The only thing a Duke student will stand in line for, other than a seat at a Blue Devils basketball game, is for an interview appointment as a candidate for the Neiman-Marcus training program.

In fact last semester, students had started lining up by 6 a.m. to sign up with the Neiman interviewers. Only half of those who wanted appointments could get them.

This week, after stopping mistakenly at a nearby university, two Neiman-Marcus staff members conducted interviews. Coincidentally, the president of the Texas-based, 12-store specialty chain showed up on campus for a day-long symposium on fashion and retailing. Also taking part was Perry Ellis, a Coty Award-winning designer from New York.

"Ten years ago there probably would not have been more than 10 Duke students interested in this kind of symposium, Miller told more than 250 students who attended the afternoon session in the new Searle Center of the Mudd Library. The session followed a classroom discussion in the Duke School of Business in the morning.

"Ten years ago not many college graduates went into any aspect of fashion or retailing," he said.

Miller pegs the current appeal to the "Bloomingdale perception of retailing as show business," the increase in starting salaries and fast career advancement.

No longer is the fashion emphasis strictly on the top designers in Paris and New York, but more "to a look at fashion as a lifestyle expression."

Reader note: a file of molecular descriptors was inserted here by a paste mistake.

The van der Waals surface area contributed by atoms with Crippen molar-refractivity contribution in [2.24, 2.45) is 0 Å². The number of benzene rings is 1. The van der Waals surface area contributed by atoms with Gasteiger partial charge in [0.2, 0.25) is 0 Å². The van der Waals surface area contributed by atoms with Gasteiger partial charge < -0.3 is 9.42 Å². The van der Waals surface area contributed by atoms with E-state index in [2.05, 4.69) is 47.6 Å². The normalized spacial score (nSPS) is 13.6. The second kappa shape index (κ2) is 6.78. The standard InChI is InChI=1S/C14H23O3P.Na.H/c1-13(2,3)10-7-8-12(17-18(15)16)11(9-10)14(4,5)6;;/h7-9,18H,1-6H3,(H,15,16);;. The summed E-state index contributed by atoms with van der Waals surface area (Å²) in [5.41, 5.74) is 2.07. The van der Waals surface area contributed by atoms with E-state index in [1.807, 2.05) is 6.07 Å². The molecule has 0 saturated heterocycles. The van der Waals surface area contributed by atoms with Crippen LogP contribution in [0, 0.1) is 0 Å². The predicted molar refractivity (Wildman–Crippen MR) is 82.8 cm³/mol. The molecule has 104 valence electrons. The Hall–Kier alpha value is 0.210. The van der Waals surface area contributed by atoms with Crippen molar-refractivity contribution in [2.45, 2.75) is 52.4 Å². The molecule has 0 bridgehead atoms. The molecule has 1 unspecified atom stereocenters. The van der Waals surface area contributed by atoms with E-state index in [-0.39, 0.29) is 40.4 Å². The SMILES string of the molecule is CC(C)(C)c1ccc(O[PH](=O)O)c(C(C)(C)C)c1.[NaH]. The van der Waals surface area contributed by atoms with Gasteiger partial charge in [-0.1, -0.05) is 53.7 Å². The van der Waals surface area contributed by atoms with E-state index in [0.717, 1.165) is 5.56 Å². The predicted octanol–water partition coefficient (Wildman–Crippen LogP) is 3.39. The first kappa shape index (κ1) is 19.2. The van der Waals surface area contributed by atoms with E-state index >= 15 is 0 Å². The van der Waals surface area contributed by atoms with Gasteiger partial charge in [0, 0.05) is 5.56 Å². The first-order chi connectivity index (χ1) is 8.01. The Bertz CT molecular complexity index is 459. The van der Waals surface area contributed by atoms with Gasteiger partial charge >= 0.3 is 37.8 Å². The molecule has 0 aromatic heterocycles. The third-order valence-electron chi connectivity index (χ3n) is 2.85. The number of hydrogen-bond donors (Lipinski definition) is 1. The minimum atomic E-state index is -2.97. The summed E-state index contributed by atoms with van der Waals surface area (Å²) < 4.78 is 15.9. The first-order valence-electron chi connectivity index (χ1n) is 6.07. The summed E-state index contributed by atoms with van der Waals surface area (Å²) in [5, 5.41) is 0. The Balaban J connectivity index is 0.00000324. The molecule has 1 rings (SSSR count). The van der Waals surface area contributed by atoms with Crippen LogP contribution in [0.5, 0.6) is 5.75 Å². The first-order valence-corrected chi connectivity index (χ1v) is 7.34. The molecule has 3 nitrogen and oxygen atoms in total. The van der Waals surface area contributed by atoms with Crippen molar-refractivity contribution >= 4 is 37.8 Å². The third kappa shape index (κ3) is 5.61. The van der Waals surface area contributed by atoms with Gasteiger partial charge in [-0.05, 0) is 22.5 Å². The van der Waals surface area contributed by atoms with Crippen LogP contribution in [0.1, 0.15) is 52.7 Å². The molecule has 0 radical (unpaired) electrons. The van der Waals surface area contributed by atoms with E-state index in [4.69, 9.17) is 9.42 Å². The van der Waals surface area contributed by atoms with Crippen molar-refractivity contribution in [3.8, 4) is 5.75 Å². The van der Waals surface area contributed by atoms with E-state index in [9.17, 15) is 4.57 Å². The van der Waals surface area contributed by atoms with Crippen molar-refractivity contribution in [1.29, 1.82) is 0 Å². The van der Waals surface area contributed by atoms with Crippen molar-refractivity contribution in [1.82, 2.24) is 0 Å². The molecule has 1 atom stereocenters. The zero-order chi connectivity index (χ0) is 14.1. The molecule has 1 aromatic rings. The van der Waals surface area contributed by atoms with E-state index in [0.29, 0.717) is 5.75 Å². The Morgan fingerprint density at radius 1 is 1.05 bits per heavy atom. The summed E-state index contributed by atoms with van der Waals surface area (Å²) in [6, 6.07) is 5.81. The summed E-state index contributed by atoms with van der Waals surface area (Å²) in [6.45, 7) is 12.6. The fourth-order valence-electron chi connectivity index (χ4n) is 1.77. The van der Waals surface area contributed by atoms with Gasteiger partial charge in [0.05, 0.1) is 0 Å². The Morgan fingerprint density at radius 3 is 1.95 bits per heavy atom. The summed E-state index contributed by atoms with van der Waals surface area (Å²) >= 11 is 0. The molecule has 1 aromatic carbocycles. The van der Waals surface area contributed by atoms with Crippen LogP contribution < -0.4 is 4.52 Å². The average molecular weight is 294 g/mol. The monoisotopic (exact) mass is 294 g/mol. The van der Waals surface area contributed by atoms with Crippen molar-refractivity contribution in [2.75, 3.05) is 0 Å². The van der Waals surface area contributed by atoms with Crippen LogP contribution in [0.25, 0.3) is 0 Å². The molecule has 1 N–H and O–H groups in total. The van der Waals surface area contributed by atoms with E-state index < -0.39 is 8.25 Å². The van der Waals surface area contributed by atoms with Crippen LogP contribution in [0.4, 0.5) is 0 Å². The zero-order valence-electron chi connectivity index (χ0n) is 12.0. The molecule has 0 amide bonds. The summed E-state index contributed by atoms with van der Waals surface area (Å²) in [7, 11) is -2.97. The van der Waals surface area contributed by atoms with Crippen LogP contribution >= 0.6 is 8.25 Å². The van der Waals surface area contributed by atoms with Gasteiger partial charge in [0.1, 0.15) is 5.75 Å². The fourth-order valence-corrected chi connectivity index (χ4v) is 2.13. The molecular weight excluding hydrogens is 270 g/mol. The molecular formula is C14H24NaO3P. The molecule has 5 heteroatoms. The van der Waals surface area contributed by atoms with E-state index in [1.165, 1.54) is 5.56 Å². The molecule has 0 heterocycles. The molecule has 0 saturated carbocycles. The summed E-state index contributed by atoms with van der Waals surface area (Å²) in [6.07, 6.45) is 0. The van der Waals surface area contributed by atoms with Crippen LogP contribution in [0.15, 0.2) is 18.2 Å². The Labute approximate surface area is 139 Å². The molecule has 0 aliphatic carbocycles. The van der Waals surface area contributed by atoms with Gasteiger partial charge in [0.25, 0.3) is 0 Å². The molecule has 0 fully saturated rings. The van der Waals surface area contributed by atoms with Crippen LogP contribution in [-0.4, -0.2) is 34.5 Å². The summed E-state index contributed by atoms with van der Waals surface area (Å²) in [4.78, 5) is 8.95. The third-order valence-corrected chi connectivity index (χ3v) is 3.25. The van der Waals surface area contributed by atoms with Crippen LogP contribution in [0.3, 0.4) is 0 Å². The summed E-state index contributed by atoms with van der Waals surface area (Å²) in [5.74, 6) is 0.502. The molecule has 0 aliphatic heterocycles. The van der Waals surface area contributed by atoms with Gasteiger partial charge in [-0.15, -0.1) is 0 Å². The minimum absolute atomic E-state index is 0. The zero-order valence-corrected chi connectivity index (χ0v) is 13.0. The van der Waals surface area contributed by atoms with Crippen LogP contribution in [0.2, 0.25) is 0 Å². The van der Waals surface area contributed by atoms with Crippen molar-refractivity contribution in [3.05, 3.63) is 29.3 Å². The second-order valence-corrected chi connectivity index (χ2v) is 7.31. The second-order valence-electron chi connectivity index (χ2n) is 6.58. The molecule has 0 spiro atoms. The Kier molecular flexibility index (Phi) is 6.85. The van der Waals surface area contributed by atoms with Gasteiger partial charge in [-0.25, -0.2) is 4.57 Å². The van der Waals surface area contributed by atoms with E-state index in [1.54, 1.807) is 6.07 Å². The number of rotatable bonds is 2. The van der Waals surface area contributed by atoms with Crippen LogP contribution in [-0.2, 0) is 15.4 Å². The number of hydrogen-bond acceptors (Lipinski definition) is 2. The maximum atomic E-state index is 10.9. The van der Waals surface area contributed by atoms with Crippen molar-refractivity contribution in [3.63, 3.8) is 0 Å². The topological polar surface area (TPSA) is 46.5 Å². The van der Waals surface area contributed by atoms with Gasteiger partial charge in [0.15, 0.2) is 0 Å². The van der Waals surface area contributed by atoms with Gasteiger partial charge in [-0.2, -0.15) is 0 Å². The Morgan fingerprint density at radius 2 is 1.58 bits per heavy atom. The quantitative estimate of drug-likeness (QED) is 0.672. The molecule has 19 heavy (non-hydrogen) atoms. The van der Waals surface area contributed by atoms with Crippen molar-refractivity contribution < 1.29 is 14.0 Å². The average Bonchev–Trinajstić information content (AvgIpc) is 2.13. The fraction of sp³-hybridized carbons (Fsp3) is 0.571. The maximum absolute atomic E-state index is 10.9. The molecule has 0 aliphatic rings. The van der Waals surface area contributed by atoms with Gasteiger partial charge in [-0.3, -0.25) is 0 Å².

"The lifestyle focus is what fashion is about today," Miller said.

In the last eight years, Miller said, a star cast system has also developed where Marvin Traub (Bloomies' president), designer Calvin Klein, Perry Ellis and others have become media stars.

"Stakes have gotten higher, too," said Miller. Ten years ago the entering salary in retailing was $6,000 and the professtion was not highly regarded. "Most worked six days a week, 10 hours a day, probably started out sorting hosiery, shirts or ties to a back stockroom and waiting on customers."

Although the salary has nearly doubled now, Miller admitted the long work hours are still a part of the job for beginners and even himself as a store president.

Ellis, who started in the fashion business on the training program at Miller Rhoads and has had his own label for four years, says his designs always start with the fabric, mostly European imports. "Certain fabrics cry out to be jackets, other pants," he believes.

What clinches the sale, he said, is when the clothes shown are interesting, stimulating and new looking. "They must start by being something that you don't already own," Ellis told the students. "Money is dear to us all, and if you are going to put it up front, you really should be in love with what you are buying."

Among Ellis' current top sellers are handknit sweaters priced from $90 to $250, made for him by 125 women who work in their apartments on New York's West Side.

As a student modeled a yellow silk sweater with a $200 price tag, Ellis explained, "Silk yarn is like gold today. And what I know that you don't know is that there are enough silkworms in that sweater to make 40 silk charmeuse (satin) blouses."

Perry also designs furs and is developing a menswear collection and a fragrance line. He was asked by a student why he wasn't making designer jeans.

"I think Levi jeans are great," said the designer. "I just don't see why anyone should pay $6 or $8 more just to have a designer label on the tush-y."